The Scriptorium at the Qumran Community
Well, I guess I have to talk about the Essenes and the Qumran community in addition to talking about the Dead Sea Scrolls. If you missed the Dead Sea Scrolls Caves, you might want to also visit there to learn more about the scrolls.
It is generally believed that Essenes lived in this community, but there has been quite a bit of debate on that subject, especially of late. Some believe that the Essenes wrote the Dead Sea Scrolls in the room on the left, called The Scriptorium. Several inkwells were found in the room when it was excavated. The Dead Sea is behind and to the left of the photograph. The Caves that the Dead Sea Scrolls were found in are in the mountains behind and to the right of the photograph. I believe that Ezra (the tour guide in the photograph) is pointing to the caves.
A logical question is: if this community was not an Essene community, what was it? Some believe it was a villa for the rich (but it isn't luxurious enough in many scholar's opinions). Others believe it was a fort, but it really isn't well fortified, though it does seem that the Zealots used it briefly as such before fleeing to Masada in about 70 AD.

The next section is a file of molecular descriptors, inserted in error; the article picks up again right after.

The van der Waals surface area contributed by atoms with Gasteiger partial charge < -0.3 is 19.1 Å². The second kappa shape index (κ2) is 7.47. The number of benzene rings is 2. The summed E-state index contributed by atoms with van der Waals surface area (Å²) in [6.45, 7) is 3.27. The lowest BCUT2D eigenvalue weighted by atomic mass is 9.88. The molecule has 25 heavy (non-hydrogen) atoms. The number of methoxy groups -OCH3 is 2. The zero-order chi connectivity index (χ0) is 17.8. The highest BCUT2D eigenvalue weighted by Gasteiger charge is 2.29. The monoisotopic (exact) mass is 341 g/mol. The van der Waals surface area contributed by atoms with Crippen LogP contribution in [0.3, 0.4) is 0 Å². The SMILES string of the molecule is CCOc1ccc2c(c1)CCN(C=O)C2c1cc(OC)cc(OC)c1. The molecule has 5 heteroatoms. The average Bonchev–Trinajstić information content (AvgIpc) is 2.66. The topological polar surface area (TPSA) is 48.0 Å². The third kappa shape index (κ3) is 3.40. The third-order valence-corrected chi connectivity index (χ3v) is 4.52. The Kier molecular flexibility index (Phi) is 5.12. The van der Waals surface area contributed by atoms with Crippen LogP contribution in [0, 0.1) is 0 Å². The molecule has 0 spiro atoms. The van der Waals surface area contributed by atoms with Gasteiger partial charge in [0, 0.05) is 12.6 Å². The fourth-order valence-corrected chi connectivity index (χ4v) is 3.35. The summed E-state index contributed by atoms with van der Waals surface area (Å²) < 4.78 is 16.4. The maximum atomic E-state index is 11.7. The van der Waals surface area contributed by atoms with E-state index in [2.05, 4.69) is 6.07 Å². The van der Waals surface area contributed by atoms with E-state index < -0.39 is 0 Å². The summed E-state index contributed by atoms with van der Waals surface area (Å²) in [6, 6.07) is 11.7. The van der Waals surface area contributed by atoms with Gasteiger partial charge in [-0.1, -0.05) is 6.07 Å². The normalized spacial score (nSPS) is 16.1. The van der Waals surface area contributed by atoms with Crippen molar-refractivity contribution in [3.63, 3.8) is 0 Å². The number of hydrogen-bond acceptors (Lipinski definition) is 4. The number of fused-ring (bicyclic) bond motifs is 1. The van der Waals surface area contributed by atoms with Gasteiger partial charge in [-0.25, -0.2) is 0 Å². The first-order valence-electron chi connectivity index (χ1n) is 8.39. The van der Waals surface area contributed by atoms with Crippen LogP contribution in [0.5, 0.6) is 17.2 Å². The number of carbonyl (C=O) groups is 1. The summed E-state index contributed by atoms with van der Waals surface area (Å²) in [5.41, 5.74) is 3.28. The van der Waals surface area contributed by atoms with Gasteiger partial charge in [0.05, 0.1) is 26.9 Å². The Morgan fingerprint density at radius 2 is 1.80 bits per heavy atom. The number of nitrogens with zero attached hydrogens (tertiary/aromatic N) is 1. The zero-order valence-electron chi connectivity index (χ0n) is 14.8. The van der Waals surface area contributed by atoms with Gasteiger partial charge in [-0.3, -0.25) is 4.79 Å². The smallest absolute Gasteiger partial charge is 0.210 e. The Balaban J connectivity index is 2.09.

And now to the next stop...oh, you want to know more about the Essenes and the scrolls. Very well. The Essenes were another party of Israelites at the time of Christ in addition to the Pharisees, Sadducees, Zealots, and the Herodians (supporters of Herod). The well known historian Josephus tells us that the Essenes were celibate and had very strict codes on purity. They separated from other Jews, who they felt were not keeping the law. If the Essenes did write the Dead Sea Scrolls (commonly abbreviated DSS), they were not very strict on the celibate part. Before recently, it was believed that the Essenes were a split from the Pharisees. However, the scrolls tend to indicate more of a split from the Sadducees (who were mostly temple priests). Your tour guide (Digger Doyle) tends to think that they were more like the Pharisees in some of their thinking about the need for holiness etc., but were originally priests that felt that most of the priests were not living up to their calling. Most of the Dead Sea Scrolls seem to have been written by them, but some are from the Zealots and others as they were fleeing to Masada from the Roman army in 70 AD.
Now, back to the tour. Jerusalem is located to the north of Dead Sea if you would like to continue your tour there.
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